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scientific articles

Transition to adult care in sickle cell disease: A longitudinal study of clinical characteristics and disease severity

key information

source: Pediatric blood & cancer

year: 2019

authors: Kayle M, Docherty SL, Sloane R, Tanabe P, Maslow G, Pan W, Shah N


Sickle cell disease (SCD) is a chronic blood disorder in which mortality has increased for adolescents and young adults (AYA).

A longitudinal analysis of medical records was conducted to describe the clinical course among AYAs (ages 12-27 years) during transition to adult care. Measures included sociodemographic, complications, SCD severity (modified pediatric SCD severity index), comorbidities, and transfer. Group-based trajectory modeling (GBTM) to identify subgroups with distinct severity trajectories and chi-square and unpaired Student t test to explore subgroup differences were used.

Overall, 339 AYAs (97% black, 56% male, 69% hemoglobin SS) had 10 848 clinic, 3840 hospital, and 3152 emergency department visits. Complications included vaso-occlusive crises (80%) and acute chest syndrome (41%). Comorbidities included depression (19%) and anxiety (14%). Most AYAs transferred to adult care (n = 220) at 19 years. Fourteen AYAs died, 10 within seven years from transfer. GBTM identified both stable and increasing severity trajectory groups: stable-low (n = 31, 23%), stable-medium (n = 61, 46%), stable-high (n = 6, 4.5%), low-increasing (n = 13, 10%), and medium-increasing (n = 22, 17%). AYAs with increasing severity (25%) were older, lived closer to the clinic, and had higher risk for SCD complications and comorbidities. They had fewer pediatric clinic visits; however, they were more likely to transfer and remain longer in adult SCD care.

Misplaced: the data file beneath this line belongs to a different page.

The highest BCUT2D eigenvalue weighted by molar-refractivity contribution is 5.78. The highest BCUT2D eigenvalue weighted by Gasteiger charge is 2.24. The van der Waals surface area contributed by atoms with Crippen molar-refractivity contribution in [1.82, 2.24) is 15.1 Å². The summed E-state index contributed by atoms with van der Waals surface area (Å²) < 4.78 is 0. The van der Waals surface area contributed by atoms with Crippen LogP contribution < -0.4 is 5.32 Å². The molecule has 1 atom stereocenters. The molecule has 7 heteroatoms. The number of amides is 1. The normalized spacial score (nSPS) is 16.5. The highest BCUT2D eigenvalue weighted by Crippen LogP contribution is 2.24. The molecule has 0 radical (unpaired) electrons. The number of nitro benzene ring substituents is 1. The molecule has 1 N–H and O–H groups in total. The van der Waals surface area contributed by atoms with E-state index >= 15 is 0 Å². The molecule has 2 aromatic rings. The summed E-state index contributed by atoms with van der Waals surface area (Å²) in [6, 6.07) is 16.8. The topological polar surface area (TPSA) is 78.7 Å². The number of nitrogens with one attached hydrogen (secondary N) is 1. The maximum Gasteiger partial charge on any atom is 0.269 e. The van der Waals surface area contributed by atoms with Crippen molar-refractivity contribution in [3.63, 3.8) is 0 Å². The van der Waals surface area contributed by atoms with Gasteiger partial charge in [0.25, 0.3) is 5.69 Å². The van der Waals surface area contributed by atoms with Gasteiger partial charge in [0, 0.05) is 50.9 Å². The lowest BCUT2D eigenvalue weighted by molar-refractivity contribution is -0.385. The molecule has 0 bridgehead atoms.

Whereas most AYAs had stable severity, nearly a quarter had increasing severity, over time. AYAs with increasing severity had more complications, were more likely to transfer to adult care, and demonstrated higher and longer adult SCD care utilization compared with AYAs with stable severity.

organization: Northwestern University, USA; Duke University, USA; Durham Veterans Affairs Medical Center, USA

DOI: 10.1002/pbc.27463

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